Marijuana DUI: What a Fresno DUI Attorney Thinks You Should Know

Jun 21, 2017

While many celebrated California's legalization of recreational marijuana last November (Proposition 64), that same initiative granted California Highway Patrol (CHP) a multimillion dollar contract to enforce it. That enforcement includes going after marijuana DUI.
However, enforcing against marijuana DUI is problematic. For instance, just three years ago, the California legislature killed a law that would have criminalized driving while having trace amounts of THC in the bloodstream. Why? According to NORML, a non-profit dedicated to marijuana policy reform,THC can remain in the bloodstream for days after use, and long after any deleterious effects would have worn off. Proposition 64 did not clarify any "legal limit" for marijuana consumption and DUI, yet it is still a crime to drive while under the influence of marijuana. Thus, if you get pulled over for a traffic infraction, the officer can end up falsely accusing you of marijuana DUI depending on what transpires during your interaction. And with the passage of Proposition 64, it is likely CHP will step up its efforts to enforce marijuana DUI.
The Mouth-Swab Test
California law enforcement has stepped up the use of new mouth-swab tests to detect THC and other drugs in the bloodstream. Therefore, police can detect THC on-site during a traffic stop. The device cannot tell the level of intoxication or when you last used. However, an officer will use the detection as circumstantial evidence against you to say you were driving while high.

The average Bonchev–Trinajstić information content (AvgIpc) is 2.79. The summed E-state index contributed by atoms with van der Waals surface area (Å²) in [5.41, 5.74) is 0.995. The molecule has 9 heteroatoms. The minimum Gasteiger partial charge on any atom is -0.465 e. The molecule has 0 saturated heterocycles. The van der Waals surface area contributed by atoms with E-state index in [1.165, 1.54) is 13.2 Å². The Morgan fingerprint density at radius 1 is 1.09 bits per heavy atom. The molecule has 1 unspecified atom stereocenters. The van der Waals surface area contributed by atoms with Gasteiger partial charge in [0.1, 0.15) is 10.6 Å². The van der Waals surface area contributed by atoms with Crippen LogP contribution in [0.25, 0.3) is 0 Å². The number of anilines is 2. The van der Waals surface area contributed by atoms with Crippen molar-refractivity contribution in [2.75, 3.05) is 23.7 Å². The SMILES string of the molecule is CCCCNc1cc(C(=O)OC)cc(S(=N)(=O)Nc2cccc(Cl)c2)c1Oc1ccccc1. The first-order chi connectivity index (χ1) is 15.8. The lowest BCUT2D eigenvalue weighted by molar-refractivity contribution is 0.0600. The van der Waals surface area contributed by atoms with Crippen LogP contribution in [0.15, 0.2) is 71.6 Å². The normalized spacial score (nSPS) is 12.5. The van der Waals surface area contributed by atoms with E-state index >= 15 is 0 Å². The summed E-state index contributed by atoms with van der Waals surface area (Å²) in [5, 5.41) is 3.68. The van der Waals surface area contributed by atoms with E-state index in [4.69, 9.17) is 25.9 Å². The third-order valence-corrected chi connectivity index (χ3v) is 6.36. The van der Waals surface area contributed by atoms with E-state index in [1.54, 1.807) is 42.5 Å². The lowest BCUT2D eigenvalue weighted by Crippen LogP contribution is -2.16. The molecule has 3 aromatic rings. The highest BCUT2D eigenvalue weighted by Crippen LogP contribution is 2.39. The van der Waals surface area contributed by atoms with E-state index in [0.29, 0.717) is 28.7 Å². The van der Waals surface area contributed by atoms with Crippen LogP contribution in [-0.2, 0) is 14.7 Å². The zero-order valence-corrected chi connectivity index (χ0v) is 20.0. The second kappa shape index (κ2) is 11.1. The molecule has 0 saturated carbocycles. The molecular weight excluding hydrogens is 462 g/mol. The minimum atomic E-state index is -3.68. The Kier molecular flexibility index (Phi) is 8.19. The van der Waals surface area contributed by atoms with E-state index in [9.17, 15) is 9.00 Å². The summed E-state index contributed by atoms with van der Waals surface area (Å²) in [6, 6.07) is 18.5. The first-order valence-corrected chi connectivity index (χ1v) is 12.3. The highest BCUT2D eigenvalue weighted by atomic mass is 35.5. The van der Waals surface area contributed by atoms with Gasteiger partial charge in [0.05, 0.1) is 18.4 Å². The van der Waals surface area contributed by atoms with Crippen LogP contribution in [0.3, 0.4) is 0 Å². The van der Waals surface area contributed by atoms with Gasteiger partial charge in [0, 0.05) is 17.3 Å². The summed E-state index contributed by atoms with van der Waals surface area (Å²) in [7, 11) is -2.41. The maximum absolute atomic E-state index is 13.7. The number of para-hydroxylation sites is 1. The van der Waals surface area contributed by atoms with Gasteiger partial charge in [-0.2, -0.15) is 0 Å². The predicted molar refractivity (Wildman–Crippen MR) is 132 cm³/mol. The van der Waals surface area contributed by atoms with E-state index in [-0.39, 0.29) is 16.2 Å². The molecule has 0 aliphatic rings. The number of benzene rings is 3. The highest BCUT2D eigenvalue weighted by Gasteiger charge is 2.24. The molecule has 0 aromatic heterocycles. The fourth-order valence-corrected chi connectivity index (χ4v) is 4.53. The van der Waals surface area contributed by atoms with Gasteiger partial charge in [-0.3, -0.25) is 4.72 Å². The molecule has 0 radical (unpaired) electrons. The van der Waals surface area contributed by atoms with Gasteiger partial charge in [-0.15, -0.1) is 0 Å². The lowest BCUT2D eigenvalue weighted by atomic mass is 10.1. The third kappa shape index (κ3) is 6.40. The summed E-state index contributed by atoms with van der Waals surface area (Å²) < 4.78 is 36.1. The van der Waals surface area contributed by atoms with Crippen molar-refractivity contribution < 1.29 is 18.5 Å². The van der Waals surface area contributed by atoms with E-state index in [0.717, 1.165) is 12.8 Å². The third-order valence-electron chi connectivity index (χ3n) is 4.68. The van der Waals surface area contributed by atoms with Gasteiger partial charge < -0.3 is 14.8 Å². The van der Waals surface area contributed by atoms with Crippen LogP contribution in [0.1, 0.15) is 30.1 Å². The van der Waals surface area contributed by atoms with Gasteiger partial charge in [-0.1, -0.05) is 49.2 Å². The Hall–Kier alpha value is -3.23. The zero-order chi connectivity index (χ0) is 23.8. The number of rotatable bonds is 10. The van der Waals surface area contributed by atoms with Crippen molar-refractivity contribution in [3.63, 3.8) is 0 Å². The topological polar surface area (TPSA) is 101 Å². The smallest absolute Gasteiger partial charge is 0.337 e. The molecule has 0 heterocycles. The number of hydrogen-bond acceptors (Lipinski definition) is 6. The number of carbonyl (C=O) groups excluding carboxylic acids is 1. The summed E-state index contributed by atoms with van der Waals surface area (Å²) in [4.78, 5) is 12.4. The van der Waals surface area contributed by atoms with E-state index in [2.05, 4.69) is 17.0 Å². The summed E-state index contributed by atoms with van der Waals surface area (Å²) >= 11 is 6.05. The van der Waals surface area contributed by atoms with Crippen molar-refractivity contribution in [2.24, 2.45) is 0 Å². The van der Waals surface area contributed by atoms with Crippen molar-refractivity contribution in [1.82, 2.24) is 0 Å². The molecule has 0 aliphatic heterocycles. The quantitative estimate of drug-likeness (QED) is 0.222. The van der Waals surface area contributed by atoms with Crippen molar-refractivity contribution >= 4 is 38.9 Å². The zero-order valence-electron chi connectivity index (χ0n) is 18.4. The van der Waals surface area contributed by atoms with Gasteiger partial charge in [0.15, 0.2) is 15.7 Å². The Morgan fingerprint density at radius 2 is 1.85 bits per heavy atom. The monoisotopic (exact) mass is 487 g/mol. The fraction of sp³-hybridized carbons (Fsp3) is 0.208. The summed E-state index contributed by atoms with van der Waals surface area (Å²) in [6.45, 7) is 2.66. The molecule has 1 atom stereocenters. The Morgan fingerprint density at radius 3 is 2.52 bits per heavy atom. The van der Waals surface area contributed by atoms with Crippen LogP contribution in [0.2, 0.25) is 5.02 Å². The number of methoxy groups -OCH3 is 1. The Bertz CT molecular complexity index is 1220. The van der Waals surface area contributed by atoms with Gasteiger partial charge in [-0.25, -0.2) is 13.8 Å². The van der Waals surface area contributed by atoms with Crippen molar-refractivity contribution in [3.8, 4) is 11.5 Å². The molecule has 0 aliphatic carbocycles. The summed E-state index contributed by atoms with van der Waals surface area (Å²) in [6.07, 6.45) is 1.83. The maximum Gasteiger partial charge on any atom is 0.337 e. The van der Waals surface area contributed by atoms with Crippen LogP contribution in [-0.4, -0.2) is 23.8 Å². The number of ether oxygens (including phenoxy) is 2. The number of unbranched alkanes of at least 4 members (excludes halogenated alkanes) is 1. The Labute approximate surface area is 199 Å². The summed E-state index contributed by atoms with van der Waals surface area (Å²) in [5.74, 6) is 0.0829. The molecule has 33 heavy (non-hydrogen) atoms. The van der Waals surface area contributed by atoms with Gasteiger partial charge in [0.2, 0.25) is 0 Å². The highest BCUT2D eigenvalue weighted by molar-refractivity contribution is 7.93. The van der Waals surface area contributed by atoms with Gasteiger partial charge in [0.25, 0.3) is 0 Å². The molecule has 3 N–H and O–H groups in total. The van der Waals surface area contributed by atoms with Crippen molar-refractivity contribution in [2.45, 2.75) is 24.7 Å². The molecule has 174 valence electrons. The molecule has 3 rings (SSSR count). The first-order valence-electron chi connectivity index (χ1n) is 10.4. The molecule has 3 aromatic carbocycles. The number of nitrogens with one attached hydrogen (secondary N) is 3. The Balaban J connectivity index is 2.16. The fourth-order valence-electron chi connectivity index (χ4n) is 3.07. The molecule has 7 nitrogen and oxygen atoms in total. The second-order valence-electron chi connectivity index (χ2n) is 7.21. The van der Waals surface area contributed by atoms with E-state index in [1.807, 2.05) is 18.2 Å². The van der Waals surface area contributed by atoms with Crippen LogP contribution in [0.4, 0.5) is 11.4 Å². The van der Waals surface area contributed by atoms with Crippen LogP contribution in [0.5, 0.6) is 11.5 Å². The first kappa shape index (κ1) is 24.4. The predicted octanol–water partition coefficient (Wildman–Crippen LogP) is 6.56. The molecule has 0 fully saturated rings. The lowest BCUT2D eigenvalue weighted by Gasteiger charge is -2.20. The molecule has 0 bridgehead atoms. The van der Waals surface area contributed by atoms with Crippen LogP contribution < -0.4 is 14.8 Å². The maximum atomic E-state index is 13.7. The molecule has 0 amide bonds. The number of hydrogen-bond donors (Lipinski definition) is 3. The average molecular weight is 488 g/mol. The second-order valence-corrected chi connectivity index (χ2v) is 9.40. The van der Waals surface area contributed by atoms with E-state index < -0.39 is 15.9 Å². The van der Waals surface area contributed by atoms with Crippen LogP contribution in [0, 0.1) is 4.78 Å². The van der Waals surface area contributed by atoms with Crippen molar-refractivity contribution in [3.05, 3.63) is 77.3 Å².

You Don't Have to Submit to the Test
Just like with alcohol breathalyzers, an officer cannot force you to submit to the mouth-swab test. However, if you opt not to take the test, an officer can compel you to submit to a blood test.
An Officer Can Use Circumstantial Evidence to Cite You for Marijuana DUI
An officer will also rely on subjective measures to determine whether you are impaired, like:
  • your appearance;
  • slurring your words;
  • fumbling around when retrieving your license and registration;
  • marijuana paraphernalia in the car;
  • poor driving. 
Carry Less than an Ounce or Marijuana, and Keep it in the Trunk
You can be cited with an infraction under the "open container" laws for driving or riding as a passenger with marijuana. Just possessing marijuana is enough to be cited. Proposition 64 did not address whether edibles or e-cig devices would be subject to the open container laws. The open container law also does not apply to medical marijuana patients, under some circumstances.
You may transport marijuana legally, but only in the trunk of your vehicle and only less than one ounce. This is a new provision, and it overrides California Vehicle Code 23222(b) that previously made it unlawful to transport any amount of marijuana. Some exceptions to this rule apply, particularly to medical marijuana patients, specially-licensed vehicles, and taxis.
If an officer pulls you over for a traffic infraction, and see that you are also violating the marijuana open container and/or transport laws, that can subsequently lead to an investigation for marijuana DUI.
If you are curious to know more about recent developments in marijuana DUI, or are in need of a criminal defense attorney, contact us at Mitchell Law Group. We are the Valley's top criminal and DUI law firm, dedicated to providing justice for our clients. 


Category: DUID Defense

Michael Mitchell

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Michael Mitchell is a Fresno attorney who practices in the areas of DUI, personal injury & criminal law. Visit his Google+ profile.